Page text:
Here is the Christmas article:

Thank you, again, for your support – and please stay tuned! Much more to follow!

Last month, around the time of National Heroes Day in Jamaica, I was turning the concept of “heroes” around in my head. I had some conversations with a few young Jamaicans in the social media. Two things occurred to me: firstly, that Jamaica seems to be badly in need of heroes. And secondly, that a hero is not someone who has simply done well in his/her field of influence. Winning elections, or selling millions of records, is praiseworthy; but not heroic.

I also do believe, in an old-fashioned way, that a hero must have the following qualities: strength, resilience, vision, determination, courage, seeking always to do better in his/her life. This spills over into the lives of others. He/she inspires others. And that inspiration may come from someone who, at some point, seemed weak, helpless, a victim of fate. The most unlikely hero or SHEro.

So where do we find our 21st century (s)heroes, here in Jamaica? Why, they are all around us, living among us.

Keisha* never saw herself as a SHEro. She still doesn’t. But I think she is.

Keisha is 24 years old. She has two children, a five-year-old daughter and a son aged two years old. She is HIV-positive. Her children are not.

Keisha loved the father of her youngest child; but he did not disclose his HIV status to her. After she was diagnosed in 2009, she was shocked, depressed, stressed - and very angry. She felt betrayed, and also broken-hearted; she loved her son’s father. The hurt was unbearable. Her hopes of a stable home life and a happy and loving relationship broke into small pieces, like shards of glass. “I neglected myself,” says Keisha. Why should she care? A young woman in her twenties has powerful dreams of the future. But her own future had disappeared – she could not imagine it. Depression, by the way, is twice as common among people living with HIV as it is in the general public.

Keisha stumbled through life.“I was like a walking zombie,” she says. And she told no one about her status. She did not even tell her mother, who could not understand the dramatic change in her daughter. “She wanted to send me to Bellevue,” Keisha says with a wry laugh. (Bellevue is Kingston‘s hospital for the mentally ill).

And still Keisha fought on, alone, without telling anyone her status. Then,the clinic she attended after the birth of her son in 2010 referred her to a Kingston-based non-governmental organisation called Eve for Life.

You will find many smiling faces on the pages of Eve for Life’s website. No sob stories. And this was the point in our story where Keisha’s life began to return to love - that little thing that seemed to have gone from her young life. Talking to Keisha, you are struck by a sense that this was the beginning of her spiritual transformation. It started with the need to disclose her status, and her preparing to do so. This was the first step. “They told us what to say, how to respond,” Keisha tells me. “We used role play for this.” With her mother, the revelation came in stages. “First of all, I told her my boyfriend ‘did something bad,’” she said. Her mother responded, “Did he hit you?” No, she said, but it was something very, very bad. In the end, she told her mother everything. She understood. “She has been very supportive up to this day,” says Keisha.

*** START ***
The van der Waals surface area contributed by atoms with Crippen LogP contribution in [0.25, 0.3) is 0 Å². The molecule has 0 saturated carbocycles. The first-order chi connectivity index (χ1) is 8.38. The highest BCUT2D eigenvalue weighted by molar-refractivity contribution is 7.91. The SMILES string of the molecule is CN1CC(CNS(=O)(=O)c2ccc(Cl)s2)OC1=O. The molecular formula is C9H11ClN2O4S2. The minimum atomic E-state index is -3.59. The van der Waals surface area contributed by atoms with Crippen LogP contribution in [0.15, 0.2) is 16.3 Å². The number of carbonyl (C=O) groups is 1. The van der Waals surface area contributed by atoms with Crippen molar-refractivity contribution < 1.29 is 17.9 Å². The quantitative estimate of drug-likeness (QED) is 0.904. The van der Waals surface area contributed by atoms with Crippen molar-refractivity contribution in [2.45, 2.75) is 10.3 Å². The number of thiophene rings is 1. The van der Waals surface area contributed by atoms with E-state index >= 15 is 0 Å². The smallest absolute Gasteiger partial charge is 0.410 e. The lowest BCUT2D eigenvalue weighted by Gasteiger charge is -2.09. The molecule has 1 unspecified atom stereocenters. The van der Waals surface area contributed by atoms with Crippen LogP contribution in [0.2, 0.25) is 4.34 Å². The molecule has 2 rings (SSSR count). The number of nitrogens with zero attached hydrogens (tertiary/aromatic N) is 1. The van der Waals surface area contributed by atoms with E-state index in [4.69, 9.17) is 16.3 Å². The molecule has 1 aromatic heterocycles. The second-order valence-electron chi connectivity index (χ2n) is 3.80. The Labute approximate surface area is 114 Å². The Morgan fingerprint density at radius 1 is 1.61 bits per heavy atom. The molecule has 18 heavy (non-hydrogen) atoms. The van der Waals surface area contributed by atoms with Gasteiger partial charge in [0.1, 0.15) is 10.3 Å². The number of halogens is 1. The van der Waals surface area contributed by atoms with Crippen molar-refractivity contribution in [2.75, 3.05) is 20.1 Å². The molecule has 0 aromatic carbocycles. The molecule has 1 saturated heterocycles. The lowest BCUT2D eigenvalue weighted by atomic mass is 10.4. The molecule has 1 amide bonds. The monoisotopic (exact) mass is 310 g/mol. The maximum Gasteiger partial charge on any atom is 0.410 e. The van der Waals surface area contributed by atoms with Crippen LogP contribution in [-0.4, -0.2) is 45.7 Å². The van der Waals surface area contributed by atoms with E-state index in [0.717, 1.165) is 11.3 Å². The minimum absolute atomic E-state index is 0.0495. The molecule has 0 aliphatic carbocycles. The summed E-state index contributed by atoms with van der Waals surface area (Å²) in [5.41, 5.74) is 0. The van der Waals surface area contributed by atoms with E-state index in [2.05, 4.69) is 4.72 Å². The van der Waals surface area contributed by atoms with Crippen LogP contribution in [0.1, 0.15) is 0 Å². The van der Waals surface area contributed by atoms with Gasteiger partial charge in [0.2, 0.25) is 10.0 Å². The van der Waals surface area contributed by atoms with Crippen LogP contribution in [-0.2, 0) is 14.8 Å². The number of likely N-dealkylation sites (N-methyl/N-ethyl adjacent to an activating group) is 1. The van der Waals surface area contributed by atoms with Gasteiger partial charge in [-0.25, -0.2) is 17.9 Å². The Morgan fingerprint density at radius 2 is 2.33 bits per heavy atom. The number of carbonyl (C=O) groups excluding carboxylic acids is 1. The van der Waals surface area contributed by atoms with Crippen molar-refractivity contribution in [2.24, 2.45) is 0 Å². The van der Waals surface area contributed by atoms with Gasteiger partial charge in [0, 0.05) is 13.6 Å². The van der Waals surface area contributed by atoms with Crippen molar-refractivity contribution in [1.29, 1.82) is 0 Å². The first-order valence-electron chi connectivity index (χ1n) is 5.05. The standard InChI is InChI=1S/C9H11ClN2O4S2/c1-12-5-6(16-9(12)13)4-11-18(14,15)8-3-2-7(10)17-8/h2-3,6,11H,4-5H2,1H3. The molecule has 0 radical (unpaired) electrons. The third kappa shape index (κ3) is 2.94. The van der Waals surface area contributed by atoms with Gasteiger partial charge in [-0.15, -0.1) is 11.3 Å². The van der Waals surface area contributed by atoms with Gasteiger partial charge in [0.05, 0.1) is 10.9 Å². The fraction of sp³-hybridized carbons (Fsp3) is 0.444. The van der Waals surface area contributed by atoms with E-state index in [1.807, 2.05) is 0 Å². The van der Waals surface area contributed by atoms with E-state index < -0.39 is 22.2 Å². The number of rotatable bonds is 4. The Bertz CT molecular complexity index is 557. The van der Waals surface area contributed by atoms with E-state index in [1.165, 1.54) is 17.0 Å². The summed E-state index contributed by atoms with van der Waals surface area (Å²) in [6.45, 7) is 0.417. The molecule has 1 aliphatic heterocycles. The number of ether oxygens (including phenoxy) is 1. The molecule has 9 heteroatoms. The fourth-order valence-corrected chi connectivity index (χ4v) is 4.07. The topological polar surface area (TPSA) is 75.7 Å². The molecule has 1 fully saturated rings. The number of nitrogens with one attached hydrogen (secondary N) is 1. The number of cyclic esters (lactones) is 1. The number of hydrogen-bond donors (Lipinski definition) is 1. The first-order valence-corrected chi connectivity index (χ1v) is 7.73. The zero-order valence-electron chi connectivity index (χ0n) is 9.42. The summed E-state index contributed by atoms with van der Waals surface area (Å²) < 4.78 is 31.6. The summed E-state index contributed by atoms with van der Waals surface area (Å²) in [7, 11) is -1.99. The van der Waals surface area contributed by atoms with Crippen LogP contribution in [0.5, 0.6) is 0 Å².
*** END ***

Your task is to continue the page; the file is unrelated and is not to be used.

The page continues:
Keisha is not someone who goes to church every Sunday, but she does go. And she knows the power of forgiveness. She has forgiven her boyfriend. She still loves him, but she has let go. “Life does go on,” she says. Forgiving was a very important part of her healing. And it takes great courage to forgive, to release that bitterness.

And so, Keisha’s positive status has not condemned her to a life of despair; in fact, it has opened up possibilities that she never knew existed. Her diagnosis was not the end of the world”; far from it. Attending an event at the U.S. Embassy in Kingston was an extraordinary experience for her. And so is her ongoing and growing involvement with Eve for Life. She is now a trainee facilitator and peer educator for newly diagnosed HIV-positive mothers. She is giving of herself to other young Jamaican women who are struggling to overcome her challenges. She is helping to lift them up out of that dark despair she herself once felt.

Keisha sees something now evolving from her weakness: it is strength, it is empowerment. “Everything happens for a reason… Down the line you will see a purpose,” she observes quietly. She now believes that her HIV status has turned her life around in the most unexpected way: “It has given me opportunities…The opportunity to help others.”